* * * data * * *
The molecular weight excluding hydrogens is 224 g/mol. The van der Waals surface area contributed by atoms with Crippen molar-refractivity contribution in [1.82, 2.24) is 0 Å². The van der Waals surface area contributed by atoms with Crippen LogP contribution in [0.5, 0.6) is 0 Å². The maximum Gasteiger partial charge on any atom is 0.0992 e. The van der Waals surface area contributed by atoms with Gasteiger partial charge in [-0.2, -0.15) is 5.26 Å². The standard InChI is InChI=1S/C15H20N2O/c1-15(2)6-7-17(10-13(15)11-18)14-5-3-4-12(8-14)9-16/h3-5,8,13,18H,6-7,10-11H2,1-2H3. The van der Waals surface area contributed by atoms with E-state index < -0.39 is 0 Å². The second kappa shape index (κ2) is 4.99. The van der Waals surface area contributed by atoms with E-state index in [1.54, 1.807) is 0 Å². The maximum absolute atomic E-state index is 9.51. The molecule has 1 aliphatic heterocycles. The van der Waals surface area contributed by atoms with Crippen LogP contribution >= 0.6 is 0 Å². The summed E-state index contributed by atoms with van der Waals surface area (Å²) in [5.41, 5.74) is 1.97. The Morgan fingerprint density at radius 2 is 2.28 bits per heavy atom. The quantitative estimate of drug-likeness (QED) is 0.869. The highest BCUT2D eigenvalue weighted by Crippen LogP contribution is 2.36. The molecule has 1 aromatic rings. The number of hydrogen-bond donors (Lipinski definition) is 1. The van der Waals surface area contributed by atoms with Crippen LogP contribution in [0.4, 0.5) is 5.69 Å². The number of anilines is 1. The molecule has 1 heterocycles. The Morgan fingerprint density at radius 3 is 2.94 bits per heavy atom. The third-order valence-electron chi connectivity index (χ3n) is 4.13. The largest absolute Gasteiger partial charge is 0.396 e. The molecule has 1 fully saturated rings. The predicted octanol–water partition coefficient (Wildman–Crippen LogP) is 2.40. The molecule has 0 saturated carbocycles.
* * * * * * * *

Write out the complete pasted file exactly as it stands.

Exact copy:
The molecular weight excluding hydrogens is 224 g/mol. The van der Waals surface area contributed by atoms with Crippen molar-refractivity contribution in [1.82, 2.24) is 0 Å². The van der Waals surface area contributed by atoms with Crippen LogP contribution in [0.5, 0.6) is 0 Å². The maximum Gasteiger partial charge on any atom is 0.0992 e. The van der Waals surface area contributed by atoms with Gasteiger partial charge in [-0.2, -0.15) is 5.26 Å². The standard InChI is InChI=1S/C15H20N2O/c1-15(2)6-7-17(10-13(15)11-18)14-5-3-4-12(8-14)9-16/h3-5,8,13,18H,6-7,10-11H2,1-2H3. The van der Waals surface area contributed by atoms with E-state index < -0.39 is 0 Å². The second kappa shape index (κ2) is 4.99. The van der Waals surface area contributed by atoms with E-state index in [1.54, 1.807) is 0 Å². The maximum absolute atomic E-state index is 9.51. The molecule has 1 aliphatic heterocycles. The van der Waals surface area contributed by atoms with Crippen LogP contribution >= 0.6 is 0 Å². The summed E-state index contributed by atoms with van der Waals surface area (Å²) in [5.41, 5.74) is 1.97. The Morgan fingerprint density at radius 2 is 2.28 bits per heavy atom. The quantitative estimate of drug-likeness (QED) is 0.869. The highest BCUT2D eigenvalue weighted by Crippen LogP contribution is 2.36. The molecule has 1 aromatic rings. The number of hydrogen-bond donors (Lipinski definition) is 1. The van der Waals surface area contributed by atoms with Crippen LogP contribution in [0.4, 0.5) is 5.69 Å². The number of anilines is 1. The molecule has 1 heterocycles. The Morgan fingerprint density at radius 3 is 2.94 bits per heavy atom. The third-order valence-electron chi connectivity index (χ3n) is 4.13. The largest absolute Gasteiger partial charge is 0.396 e. The molecule has 1 fully saturated rings. The predicted octanol–water partition coefficient (Wildman–Crippen LogP) is 2.40. The molecule has 0 saturated carbocycles.